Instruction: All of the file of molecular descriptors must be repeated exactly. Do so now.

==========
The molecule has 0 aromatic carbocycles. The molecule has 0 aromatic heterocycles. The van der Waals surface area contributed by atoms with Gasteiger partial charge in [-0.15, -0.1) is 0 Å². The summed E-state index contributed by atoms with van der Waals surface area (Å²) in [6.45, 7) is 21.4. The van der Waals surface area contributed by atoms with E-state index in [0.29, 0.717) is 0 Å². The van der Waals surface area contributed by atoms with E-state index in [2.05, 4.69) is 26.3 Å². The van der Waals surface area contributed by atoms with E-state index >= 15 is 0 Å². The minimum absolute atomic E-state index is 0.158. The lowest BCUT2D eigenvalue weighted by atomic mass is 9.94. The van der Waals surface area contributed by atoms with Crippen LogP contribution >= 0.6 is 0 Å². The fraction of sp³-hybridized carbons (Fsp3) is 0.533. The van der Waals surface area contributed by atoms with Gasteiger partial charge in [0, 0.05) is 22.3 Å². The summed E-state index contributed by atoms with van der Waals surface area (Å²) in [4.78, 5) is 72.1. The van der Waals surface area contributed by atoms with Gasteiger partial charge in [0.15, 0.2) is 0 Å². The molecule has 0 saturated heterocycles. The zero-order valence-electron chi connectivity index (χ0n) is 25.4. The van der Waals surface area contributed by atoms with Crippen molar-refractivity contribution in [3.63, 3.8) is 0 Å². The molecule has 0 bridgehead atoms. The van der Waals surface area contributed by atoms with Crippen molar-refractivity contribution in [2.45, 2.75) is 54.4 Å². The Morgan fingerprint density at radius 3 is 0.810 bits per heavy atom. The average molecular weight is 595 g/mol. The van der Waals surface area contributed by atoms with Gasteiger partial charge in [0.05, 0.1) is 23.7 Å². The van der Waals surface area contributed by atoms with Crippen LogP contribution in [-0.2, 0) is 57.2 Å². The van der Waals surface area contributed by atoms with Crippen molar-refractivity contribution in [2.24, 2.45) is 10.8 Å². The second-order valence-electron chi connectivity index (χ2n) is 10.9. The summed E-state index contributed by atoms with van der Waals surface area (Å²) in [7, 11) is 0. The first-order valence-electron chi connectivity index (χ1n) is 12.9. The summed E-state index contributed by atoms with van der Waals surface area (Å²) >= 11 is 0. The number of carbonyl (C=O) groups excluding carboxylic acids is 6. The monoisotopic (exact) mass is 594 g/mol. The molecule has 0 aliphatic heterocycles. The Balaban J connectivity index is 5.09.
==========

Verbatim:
The molecule has 0 aromatic carbocycles. The molecule has 0 aromatic heterocycles. The van der Waals surface area contributed by atoms with Gasteiger partial charge in [-0.15, -0.1) is 0 Å². The summed E-state index contributed by atoms with van der Waals surface area (Å²) in [6.45, 7) is 21.4. The van der Waals surface area contributed by atoms with E-state index in [0.29, 0.717) is 0 Å². The van der Waals surface area contributed by atoms with E-state index in [2.05, 4.69) is 26.3 Å². The van der Waals surface area contributed by atoms with E-state index >= 15 is 0 Å². The minimum absolute atomic E-state index is 0.158. The lowest BCUT2D eigenvalue weighted by atomic mass is 9.94. The van der Waals surface area contributed by atoms with Crippen LogP contribution >= 0.6 is 0 Å². The fraction of sp³-hybridized carbons (Fsp3) is 0.533. The van der Waals surface area contributed by atoms with Gasteiger partial charge in [0, 0.05) is 22.3 Å². The summed E-state index contributed by atoms with van der Waals surface area (Å²) in [4.78, 5) is 72.1. The van der Waals surface area contributed by atoms with Gasteiger partial charge in [0.15, 0.2) is 0 Å². The molecule has 0 saturated heterocycles. The zero-order valence-electron chi connectivity index (χ0n) is 25.4. The van der Waals surface area contributed by atoms with Crippen molar-refractivity contribution in [3.63, 3.8) is 0 Å². The molecule has 0 bridgehead atoms. The van der Waals surface area contributed by atoms with Crippen molar-refractivity contribution in [2.45, 2.75) is 54.4 Å². The Morgan fingerprint density at radius 3 is 0.810 bits per heavy atom. The average molecular weight is 595 g/mol. The van der Waals surface area contributed by atoms with Gasteiger partial charge in [0.05, 0.1) is 23.7 Å². The van der Waals surface area contributed by atoms with Crippen LogP contribution in [-0.2, 0) is 57.2 Å². The van der Waals surface area contributed by atoms with Crippen molar-refractivity contribution in [2.24, 2.45) is 10.8 Å². The second-order valence-electron chi connectivity index (χ2n) is 10.9. The summed E-state index contributed by atoms with van der Waals surface area (Å²) in [7, 11) is 0. The first-order valence-electron chi connectivity index (χ1n) is 12.9. The summed E-state index contributed by atoms with van der Waals surface area (Å²) >= 11 is 0. The number of carbonyl (C=O) groups excluding carboxylic acids is 6. The monoisotopic (exact) mass is 594 g/mol. The molecule has 0 aliphatic heterocycles. The Balaban J connectivity index is 5.09.